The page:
The Great Barrier Reef off of Australia’s eastern coast is one of the wonders of the world. The Earth’s largest coral reef system, its maze and patchwork of pastel blues and greens, all built by tiny coral polyps that create calcium carbonate skeletons and slowly build the habitat’s massive structure. Tropical reefs are a cornerstone of all life in the ocean.
Scientists come from around the globe to study this ecosystem. And it’s an ecosystem in danger. With a loss of up to 40 percent of the world’s reefs in the last 50 years, many are concerned about their future. The key to deeper understanding may lie in the waters surrounding Lizard Island.
“It’s just amazing how different everything is in this environment.”
— Ryan McMinds | Ph.D. Student | College of Science
Ryan McMinds is fascinated by evolutionary biology. Diverse ecosystems are the perfect places to study evolution. Coral reefs are called the rainforests of the ocean because of their biodiversity, though they are vastly older than their terrestrial counterparts. So studying marine biology in these systems is a natural fit. His research has taken him around the world, including to Lizard Island on the Great Barrier Reef.
McMinds is pursuing his Ph.D. in Oregon State University’s College of Science. He’s part of the Global Coral Microbiome Project, headed by Assistant Professor Rebecca Vega-Thurber. The project looks into the co-evolution of marine corals and their bacteria. As part of laying groundwork for that project, McMinds traveled to Australia to collect samples on the Great Barrier Reef for processing back at Vega-Thurber’s lab.
What they discover will shed light on coral disease. Because of increasing pressures from pollution, climate change, overfishing and a host of human-related causes, incidents of coral disease have been on the rise. So understanding corals at a microbial level is critical.
“We’re really losing corals fast,” McMinds says. “But if we better understand them, maybe we can learn how to stop losing them.”
“If we lose it, it would be a tragedy, an absolute tragedy.”
— Anne Hoggett | Co-Director | Lizard Island Research Station
International collaboration is at the heart of the work at Lizard Island Research Station, owned and operated by the Australia Museum. A breezy collection of buildings on an island off the coastline of Queensland, Australia, the station sits in the shadow of Cook’s Look, the tallest summit on the Great Barrier Reef. With well-equipped labs and aquaria that pump seawater from the nearby beach, as well as a fleet of research vessels at the ready, it has everything scientists need to study the surrounding reefs.
Researchers explore everything here from global pressures to microscopic bacteria. One team will be investigating changes in the behavior of reef fish due to ocean acidification, while another investigates the susceptibility of corals disease or the signals sent out from reef microbes that could inspire the discovery of new medicines.
“There are things in there we don’t even know we’re going to lose, if we lose this environment,” says Anne Hoggett, who’s been co-directing the station for a quarter century. She’s one of the island’s few permanent residents, and the station is her home. For Hoggett, fighting to conserve the reefs is personal.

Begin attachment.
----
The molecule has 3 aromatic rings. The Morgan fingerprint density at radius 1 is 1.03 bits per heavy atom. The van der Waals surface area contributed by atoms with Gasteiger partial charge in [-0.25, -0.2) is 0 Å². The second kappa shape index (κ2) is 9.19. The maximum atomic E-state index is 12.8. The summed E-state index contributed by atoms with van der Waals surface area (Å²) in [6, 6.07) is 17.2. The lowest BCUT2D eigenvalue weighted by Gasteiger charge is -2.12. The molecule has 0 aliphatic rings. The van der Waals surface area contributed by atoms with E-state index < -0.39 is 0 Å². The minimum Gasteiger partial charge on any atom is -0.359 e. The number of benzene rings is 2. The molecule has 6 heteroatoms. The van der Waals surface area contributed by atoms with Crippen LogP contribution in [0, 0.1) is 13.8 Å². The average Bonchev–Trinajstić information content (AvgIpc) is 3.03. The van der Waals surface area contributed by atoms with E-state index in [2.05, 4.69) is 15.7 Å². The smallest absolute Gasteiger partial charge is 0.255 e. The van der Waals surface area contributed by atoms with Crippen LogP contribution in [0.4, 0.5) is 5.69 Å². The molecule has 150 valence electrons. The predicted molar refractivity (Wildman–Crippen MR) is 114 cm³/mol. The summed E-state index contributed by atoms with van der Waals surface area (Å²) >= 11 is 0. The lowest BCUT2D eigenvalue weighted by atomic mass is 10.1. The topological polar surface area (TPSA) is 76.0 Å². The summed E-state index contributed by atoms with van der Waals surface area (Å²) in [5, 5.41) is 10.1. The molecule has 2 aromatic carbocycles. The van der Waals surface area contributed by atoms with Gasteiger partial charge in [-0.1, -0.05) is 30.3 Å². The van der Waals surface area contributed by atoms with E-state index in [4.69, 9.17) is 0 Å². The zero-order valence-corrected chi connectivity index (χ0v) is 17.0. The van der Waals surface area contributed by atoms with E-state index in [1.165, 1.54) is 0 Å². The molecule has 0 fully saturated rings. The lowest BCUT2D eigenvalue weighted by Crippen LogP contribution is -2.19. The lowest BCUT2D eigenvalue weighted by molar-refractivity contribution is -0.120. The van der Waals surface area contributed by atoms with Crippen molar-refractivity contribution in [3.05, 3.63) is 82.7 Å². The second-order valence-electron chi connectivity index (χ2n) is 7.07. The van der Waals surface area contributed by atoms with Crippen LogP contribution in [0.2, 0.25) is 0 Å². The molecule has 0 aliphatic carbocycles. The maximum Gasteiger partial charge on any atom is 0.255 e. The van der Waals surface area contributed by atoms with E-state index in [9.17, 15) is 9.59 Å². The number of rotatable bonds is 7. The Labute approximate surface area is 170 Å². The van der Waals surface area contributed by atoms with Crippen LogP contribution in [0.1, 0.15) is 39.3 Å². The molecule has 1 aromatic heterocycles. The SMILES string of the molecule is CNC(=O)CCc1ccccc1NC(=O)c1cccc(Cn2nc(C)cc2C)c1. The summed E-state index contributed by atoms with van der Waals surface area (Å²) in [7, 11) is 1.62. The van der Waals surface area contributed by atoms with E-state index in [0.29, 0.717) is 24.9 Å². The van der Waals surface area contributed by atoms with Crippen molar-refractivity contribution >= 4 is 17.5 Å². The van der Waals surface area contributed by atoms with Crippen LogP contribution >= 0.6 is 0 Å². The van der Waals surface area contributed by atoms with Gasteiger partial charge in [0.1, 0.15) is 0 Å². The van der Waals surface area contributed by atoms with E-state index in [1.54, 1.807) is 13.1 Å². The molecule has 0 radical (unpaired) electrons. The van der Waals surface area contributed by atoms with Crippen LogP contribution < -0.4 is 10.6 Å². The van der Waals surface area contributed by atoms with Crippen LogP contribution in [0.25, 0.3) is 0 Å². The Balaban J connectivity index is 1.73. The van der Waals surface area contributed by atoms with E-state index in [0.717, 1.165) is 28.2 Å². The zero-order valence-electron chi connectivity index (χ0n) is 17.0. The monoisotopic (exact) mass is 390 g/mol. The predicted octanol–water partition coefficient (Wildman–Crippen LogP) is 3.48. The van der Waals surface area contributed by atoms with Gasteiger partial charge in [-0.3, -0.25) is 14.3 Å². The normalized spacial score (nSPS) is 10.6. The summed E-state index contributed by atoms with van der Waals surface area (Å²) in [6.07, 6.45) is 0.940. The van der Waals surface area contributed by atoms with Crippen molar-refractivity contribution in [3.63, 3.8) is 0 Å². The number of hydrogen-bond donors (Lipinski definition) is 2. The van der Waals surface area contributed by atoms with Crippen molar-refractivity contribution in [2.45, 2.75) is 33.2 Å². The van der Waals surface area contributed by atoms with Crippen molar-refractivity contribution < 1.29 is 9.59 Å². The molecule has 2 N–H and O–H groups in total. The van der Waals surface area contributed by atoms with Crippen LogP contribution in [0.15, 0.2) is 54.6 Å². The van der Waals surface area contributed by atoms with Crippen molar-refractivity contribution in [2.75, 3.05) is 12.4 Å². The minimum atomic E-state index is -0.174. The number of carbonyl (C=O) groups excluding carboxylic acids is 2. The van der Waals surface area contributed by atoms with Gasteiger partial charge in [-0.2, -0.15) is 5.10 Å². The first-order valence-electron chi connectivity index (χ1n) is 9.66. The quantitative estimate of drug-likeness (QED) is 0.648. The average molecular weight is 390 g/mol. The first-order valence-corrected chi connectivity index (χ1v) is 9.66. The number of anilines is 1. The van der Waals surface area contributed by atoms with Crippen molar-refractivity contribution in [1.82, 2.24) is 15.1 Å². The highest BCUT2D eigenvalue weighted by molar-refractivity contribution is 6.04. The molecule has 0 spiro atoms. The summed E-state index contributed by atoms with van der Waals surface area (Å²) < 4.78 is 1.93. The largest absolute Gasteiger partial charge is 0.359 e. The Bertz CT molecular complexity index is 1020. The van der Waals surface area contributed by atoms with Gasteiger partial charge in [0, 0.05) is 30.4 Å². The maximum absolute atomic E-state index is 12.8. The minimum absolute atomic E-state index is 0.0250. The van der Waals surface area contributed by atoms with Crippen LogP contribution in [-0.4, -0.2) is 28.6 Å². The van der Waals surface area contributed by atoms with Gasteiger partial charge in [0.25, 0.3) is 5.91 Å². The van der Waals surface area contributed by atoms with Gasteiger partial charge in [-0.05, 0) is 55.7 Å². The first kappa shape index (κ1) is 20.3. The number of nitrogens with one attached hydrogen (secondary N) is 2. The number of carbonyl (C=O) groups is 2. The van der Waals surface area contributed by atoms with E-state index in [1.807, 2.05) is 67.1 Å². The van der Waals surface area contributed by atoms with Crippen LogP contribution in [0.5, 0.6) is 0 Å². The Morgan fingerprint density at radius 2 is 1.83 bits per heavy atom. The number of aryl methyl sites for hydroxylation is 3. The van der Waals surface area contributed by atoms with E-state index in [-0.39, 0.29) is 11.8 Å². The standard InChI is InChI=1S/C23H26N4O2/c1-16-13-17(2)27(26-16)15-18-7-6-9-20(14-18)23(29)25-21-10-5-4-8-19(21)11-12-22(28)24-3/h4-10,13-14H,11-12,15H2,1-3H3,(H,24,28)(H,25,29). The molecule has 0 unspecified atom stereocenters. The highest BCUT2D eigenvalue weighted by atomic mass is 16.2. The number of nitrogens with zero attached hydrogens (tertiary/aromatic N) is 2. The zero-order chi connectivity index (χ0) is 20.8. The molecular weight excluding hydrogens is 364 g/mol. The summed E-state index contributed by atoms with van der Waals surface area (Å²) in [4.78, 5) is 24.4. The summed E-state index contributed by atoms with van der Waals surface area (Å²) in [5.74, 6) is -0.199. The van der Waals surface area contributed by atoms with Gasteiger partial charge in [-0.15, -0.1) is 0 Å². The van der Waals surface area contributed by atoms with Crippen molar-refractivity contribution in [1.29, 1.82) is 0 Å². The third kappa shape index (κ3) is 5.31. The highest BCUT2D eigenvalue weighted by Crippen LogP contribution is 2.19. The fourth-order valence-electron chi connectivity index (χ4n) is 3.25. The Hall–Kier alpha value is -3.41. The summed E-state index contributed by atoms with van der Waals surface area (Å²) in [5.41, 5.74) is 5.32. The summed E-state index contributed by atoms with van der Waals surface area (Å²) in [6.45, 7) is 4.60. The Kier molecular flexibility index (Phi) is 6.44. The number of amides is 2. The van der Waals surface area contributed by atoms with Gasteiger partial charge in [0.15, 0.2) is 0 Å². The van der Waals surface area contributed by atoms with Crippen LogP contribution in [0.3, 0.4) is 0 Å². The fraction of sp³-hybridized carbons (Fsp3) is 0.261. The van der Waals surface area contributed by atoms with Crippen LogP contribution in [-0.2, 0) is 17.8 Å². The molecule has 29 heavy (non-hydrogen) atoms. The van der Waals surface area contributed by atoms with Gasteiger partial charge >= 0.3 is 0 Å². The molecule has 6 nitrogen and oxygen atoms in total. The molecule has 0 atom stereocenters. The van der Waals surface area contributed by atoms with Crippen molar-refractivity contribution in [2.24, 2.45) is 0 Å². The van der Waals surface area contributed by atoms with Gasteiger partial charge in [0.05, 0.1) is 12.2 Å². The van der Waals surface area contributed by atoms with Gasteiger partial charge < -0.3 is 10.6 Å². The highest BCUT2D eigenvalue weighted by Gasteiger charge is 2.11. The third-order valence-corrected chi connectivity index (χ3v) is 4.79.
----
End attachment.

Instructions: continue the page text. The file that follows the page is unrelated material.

“Oceans are not constrained by international or state boundaries; therefore, it takes a global perspective to access solutions.”
— Wren Patton ’11 | College of Science | University Honors College
Wren Patton traveled around the world to study a changing ocean. Currently a Ph.D. candidate at Pennsylvania State University, Patton earned a Bachelor of Science degree from Oregon State while a student in the University Honors College. Now, she studies one of the greatest challenges facing our marine habitats: the impact of ocean acidification on fish behavior.
As the ocean absorbs more carbon dioxide, the pH of the water changes. And increased acidity has been shown in experiments to cause predator species to lose interest in their prey, and prey species to no longer fear their predators. What Patton wants to understand is if fish have the ability to adapt or acclimate to projected acidity levels 100 years from now.
In the open air laboratories at Lizard Island Research Station, Patton conducts experiments on fish she collected on the Great Barrier Reef, hoping to unlock clues that will help us understand the potential impacts of climate change.
Patton hopes her research will help protect vital habitats.
“We all grow up with stars in our eyes, wanting to make a difference,” says Patton. “And I’m certainly no different.”
“There is always hope in aboriginal belief.”
— Errol Neal | Mayor | Yarrabah, Australia
The town of Yarrabah sits on a pristine stretch of coast in Queensland, Australia. But despite its beauty, there are challenges. Yarrabah has few jobs and no businesses. The aboriginal people of the region have depended on the Great Barrier Reef as a source of livelihood, sustenance and culture for 40,000 years, but economic issues and the environmental decline of the reef are causing concern.
Yarrabah Mayor Errol Neal believes he can help change things. He’s planning an ecotourism development that will provide jobs while also maintaining environmental balance. He believes his people are uniquely positioned to respect this equation. And the key is to always listen to the voices of his ancestors.
“Saving Atlantis” is a feature documentary currently in production by a team from Oregon State University. It focuses on the dramatic loss of coral reef ecosystems around the world and those who are fighting to uncover the causes and find solutions before it’s too late. “Saving Atlantis” tells stories of personal connection to magnificent coral habitats and explains the cost of losing them. The film is an emotional exploration of some of our planet's greatest natural wonders.